We really don’t do much apart... say Glanmire identical twins

They were in the same classes and sports teams and now they’re both studying to be teachers, Pam Ryan talks to identical twins from Glanmire
We really don’t do much apart... say Glanmire identical twins
Identical twins, Sorcha and Merissa

IDENTICAL twins from Glanmire, Sorcha and Merissa Horgan have been inseparable for most of their lives… now both are studying to be teachers.

Sorcha, 22, says: “Yes, we don’t do much apart really. We were always in the same class and on the same sports team. It has been like that from the word go.

“We bounce off each other. We have the same interests, sense of humour and friends — who can tell us apart from behind!

“People ask us all the time what it is like being a twin,” says Merissa, “but for us it is something we are so used to.”

Sorcha says sometimes they tell people they have twin telepathy, as a joke.

“Mind you, sometimes we do find ourselves thinking of random things and saying it aloud at the same time — and this even freaks us out a little!”

Apparently, the girls answer to both names too “due to being mistaken for each other all the time!”

They also have a 25-year-old brother, Niall, and the three all get along very well — he’s well used to twins!

“There are five sets of twins between our mum and dad’s family, including our own mom who is also an identical twin,” says Merissa.

The 22-year-olds have been inseparable for most of their lives and are now continuing to study together in the same course at Hibernia College, Dublin, the Professional Master of Education in Primary School. During their transition year program they worked for two weeks at St Joseph’s National School.

“This initially was when we both knew teaching was for us,” says Sorcha. “We loved school, education and working with children.”

They recently finished their first school placement block of six weeks and they absolutely loved it.

Merissa adds: “We’re still in college throughout the summer and it’s pretty full on. Between working part time, submitting dissertation assignments, preparing for exams and packing for the Gaeltacht, we’re busier than ever but we’re really enjoying it.”

Sorcha adds: “The first year has flown by and we are excited to see what next year has to hold.”

When asked what drew them to the course, Merissa says the main one was the flexibility.

“[It] gives us the opportunity to work part-time and to study in a time that suits us. It was a no brainer. We love the experience so far.”

And what makes it so flexible? A large portion of studies completed through Hibernia are done online. Sorcha describes it as 55% on-site and 45% online.

“The balance is ideal. It suits us perfectly. We travelled to Dublin on two occasions for conference days in DCU as part of the course. Apart from this, we just had to travel around the city from UCC, Sunday’s Well, Ballincollig and Griffith College for on-site days on Saturdays.”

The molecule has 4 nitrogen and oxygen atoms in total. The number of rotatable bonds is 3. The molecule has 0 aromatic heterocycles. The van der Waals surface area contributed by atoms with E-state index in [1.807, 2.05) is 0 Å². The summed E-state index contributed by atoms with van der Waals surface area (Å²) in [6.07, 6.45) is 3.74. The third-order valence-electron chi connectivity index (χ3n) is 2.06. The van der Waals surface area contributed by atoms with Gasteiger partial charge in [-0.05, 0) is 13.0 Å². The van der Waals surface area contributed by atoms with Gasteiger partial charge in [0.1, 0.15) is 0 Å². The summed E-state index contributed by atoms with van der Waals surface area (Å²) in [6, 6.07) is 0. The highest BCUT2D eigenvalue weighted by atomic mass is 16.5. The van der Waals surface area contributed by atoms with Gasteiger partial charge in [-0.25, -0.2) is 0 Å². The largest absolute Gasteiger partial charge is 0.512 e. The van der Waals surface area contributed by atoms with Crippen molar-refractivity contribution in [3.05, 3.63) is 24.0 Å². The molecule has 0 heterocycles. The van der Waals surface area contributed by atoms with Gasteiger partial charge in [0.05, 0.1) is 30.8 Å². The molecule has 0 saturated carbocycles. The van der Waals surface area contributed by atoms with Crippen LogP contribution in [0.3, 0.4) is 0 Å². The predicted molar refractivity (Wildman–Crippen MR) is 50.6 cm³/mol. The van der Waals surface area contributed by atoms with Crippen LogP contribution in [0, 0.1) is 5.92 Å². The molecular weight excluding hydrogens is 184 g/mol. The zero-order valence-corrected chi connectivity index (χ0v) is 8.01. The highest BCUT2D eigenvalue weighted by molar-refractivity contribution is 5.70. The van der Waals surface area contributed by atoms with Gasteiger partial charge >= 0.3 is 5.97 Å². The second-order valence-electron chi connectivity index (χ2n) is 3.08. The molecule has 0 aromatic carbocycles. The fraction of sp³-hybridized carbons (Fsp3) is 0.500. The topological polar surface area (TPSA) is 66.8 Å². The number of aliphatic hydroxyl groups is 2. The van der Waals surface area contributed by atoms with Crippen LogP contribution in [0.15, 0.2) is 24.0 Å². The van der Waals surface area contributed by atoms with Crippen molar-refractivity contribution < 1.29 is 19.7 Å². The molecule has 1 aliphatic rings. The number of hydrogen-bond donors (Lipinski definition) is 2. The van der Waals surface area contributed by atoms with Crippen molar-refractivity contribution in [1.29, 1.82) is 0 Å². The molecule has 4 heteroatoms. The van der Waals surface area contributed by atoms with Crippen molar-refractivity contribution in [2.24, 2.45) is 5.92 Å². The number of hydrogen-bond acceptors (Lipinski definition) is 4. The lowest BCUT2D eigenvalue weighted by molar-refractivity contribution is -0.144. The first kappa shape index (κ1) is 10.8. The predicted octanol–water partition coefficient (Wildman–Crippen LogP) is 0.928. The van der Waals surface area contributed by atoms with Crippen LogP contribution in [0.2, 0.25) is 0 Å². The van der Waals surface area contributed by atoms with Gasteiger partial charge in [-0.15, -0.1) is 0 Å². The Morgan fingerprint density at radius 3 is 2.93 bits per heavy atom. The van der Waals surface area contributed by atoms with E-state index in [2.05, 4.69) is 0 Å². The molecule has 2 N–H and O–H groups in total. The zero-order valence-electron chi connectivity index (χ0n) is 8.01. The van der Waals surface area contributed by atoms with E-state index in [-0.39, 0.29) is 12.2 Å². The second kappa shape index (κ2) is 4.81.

And do they have a city apartment of their own? No, they are both happy living at home.

Merissa said: “Our dad reminds us regularly how he expects big payback when we hit our first full-time primary teaching job!

“Coming home after a long day’s study to our mum’s dinners was something we could not pass up. We really enjoy the comforts of home and are major family girls.”

Living at home has given the girls the opportunity to save on commuting costs, stay close to family and friends — and of course each other too... with limits.

“Presently, we study in separate rooms as the chitchat and laughter was getting in the way.

“We do realise how lucky we are to have each other though, especially when deadlines approach.”

Everything has its downsides though and studying from home is no different.

Sorcha says: “We wouldn’t say it is difficult but mostly you would miss the campus life. Although, we do accept the huge workload and high intensity of a Master’s degree, we try not to let it take over our whole social life. Getting balance is key!”

But how do you find balance when your education is completely in your own hands?

“This was something we had thought and worried about before applying,” says Merissa, adding that they quickly adapted to this way of studying with the help of their parents,

“It is not all sitting at home on your own in front of the computer. It is a blended course with plenty of hands-on aspects.”

Merissa and Sorcha work part time jobs too.

“Working separately gives us the independence we need. This is probably the only aspect of our lives when we are apart but we love it. It’s crazy — a lot of customers think there is only one of us working the two jobs!” says Merissa.

When they graduate in 2018 they hope to get their Diploma and work in Irish primary schools — but exploring the world (together or course!) is also on the cards.

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